Tailor-made microbes could save thousands of lives a year in poor nations, but not in the way you would think. A new breed of bioengineered bacteria can spot buried explosives.
A group of students at the University of Edinburgh have engineered a bacteria that glows bright green when it comes in contact with the chemicals that leech into the soil from buried explosives. The bacteria could be mixed into a colorless solution, and sprayed over the minefield from the air, showing bright green after a few hours. This would be a great improvement over the current slow, and decidedly dangerous methods of finding mines in existing mine fields. The students who created the bacteria say it is cheap to produce, and harmless to humans and animals, though they didn't mention its effects on local plant life.
The developers explain:
We suggest that the bacteria are dropped from a low flying aircraft which will evenly disperse the bacteria across the expected landmine field. This will allow the ground to be covered in the bacteria which will then respond to any TNT or Nitrites that it discovers in the soil. After darkness, which will give the bacteria enough time to produce the proteins which emit light and EYFP, a plane could then fly over the area once again and mark down the location of any luminescence found in the soil, for further investigation. This will provide a much safer method than having a person in the field detecting the landmines.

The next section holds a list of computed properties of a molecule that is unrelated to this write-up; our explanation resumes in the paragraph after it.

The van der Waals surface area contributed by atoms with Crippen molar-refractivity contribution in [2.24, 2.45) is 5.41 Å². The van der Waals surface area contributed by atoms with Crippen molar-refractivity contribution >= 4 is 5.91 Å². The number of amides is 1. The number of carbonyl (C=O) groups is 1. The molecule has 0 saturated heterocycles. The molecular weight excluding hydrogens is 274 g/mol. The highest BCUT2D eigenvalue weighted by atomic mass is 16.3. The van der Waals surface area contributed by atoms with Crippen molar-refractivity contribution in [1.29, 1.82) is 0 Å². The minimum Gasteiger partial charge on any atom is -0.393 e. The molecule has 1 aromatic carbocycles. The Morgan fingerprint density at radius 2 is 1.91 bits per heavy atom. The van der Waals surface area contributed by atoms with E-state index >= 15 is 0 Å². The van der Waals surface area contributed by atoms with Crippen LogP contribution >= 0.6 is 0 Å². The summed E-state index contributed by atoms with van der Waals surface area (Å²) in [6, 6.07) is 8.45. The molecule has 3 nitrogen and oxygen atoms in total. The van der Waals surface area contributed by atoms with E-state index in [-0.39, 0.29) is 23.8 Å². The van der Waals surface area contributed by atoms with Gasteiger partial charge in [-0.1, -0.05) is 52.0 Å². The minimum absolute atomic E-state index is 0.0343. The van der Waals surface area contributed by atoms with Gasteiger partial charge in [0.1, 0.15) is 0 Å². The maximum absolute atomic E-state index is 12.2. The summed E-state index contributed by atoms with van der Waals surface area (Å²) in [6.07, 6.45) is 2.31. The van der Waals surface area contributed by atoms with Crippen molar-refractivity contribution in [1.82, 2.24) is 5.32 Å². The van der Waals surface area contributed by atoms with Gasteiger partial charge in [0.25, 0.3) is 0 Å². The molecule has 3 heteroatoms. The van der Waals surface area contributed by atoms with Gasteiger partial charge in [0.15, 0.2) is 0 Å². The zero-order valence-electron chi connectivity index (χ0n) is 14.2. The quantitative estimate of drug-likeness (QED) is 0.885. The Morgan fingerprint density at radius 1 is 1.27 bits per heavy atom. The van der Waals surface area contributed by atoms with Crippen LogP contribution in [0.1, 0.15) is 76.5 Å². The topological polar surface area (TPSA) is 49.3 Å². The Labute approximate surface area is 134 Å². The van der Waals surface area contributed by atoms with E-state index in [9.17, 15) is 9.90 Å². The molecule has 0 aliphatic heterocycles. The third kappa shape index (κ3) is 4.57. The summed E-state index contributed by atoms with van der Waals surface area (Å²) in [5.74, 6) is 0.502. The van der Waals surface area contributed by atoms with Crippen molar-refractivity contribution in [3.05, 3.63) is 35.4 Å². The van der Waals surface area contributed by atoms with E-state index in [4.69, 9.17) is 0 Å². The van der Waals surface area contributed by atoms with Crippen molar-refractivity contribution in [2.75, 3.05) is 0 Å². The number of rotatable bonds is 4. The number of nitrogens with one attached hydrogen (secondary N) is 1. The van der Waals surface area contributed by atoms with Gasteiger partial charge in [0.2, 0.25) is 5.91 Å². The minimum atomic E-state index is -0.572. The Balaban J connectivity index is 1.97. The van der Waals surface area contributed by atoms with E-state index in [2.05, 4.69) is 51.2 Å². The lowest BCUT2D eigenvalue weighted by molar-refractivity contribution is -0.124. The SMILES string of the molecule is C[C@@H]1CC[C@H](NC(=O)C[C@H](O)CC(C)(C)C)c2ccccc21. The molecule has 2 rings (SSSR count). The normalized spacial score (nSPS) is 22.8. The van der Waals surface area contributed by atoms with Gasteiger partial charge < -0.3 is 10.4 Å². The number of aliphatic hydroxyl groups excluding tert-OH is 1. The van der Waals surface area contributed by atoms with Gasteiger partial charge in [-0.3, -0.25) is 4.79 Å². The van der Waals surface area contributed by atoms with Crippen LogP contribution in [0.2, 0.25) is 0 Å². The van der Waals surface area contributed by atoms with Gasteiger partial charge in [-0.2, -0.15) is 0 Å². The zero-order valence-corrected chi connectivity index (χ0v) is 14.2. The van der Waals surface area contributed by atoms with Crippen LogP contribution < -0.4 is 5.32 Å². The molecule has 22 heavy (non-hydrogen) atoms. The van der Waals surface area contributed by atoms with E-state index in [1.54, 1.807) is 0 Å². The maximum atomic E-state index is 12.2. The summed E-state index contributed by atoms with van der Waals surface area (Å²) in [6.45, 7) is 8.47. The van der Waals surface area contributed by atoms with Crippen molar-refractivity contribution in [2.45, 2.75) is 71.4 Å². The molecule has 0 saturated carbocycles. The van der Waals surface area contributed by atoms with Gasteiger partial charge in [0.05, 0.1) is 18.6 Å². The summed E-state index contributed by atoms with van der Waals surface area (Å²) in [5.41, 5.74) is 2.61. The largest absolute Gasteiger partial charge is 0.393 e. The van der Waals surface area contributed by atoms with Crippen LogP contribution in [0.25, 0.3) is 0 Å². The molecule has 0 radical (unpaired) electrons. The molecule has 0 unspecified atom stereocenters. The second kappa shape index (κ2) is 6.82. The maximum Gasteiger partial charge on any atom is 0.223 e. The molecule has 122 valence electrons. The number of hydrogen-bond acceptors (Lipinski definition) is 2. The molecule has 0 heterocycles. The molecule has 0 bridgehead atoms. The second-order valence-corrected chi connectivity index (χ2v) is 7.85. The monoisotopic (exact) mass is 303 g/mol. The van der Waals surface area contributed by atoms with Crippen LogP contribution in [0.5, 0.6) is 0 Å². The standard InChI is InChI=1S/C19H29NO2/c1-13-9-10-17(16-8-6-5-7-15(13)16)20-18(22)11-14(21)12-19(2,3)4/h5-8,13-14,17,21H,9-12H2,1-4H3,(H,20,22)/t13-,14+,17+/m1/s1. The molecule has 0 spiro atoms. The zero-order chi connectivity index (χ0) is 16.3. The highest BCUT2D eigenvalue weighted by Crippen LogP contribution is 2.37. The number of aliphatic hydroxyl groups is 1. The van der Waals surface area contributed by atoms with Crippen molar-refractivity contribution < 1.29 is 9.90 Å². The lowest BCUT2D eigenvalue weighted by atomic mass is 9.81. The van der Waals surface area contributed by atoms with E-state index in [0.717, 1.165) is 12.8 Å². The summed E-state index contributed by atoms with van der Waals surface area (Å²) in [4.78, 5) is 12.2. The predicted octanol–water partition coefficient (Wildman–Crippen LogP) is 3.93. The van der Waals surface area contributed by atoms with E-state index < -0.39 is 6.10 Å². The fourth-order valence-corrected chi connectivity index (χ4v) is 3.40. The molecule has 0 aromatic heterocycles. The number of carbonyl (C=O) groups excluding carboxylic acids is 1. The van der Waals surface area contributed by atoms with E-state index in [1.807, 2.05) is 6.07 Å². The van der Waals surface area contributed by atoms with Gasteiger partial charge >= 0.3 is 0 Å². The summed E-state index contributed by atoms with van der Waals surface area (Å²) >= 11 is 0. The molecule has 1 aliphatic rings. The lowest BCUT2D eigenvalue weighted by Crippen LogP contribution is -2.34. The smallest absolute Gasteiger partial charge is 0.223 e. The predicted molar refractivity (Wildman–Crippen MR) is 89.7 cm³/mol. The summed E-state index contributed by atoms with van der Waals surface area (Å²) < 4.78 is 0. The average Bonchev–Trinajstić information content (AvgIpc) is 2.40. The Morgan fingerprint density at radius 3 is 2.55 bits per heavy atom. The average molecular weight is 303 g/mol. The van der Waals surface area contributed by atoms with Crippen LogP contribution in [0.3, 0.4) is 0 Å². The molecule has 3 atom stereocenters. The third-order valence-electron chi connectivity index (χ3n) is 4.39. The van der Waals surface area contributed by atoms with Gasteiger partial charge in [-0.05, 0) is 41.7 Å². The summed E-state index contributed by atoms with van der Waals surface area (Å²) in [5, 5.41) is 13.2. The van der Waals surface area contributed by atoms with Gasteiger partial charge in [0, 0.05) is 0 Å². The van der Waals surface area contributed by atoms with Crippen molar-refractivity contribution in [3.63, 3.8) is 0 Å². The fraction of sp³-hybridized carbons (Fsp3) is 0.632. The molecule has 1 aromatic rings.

The bacteria will be engineered with a "kill switch" will turn off their luminescence after a few hours.
While the developers of the mine sensing bacteria have no plans to commercialize their discovery, they noted that the substance would cost approximately £0.013 per square meter where it is sprayed. So this is could be a fairly low-cost solution too, depending on the size of affected areas.
The bacteria were created for the iGem contest using a technique known as BioBricking. BioBricks are chunks of DNA sequence, each of which has a known function, and can be combined with others. It's like nanoscale biological lego: each piece has a specific function, and when combined with other pieces, the larger unit retains connectivity, so it can then be fitted onto other BioBricks. It's a technique that was developed by MIT in 2003, as a way of providing a library of biological parts, with the long-term goal of producing a synthetic living organism from standard parts.
Image of glowing bacteria via Maker Faire.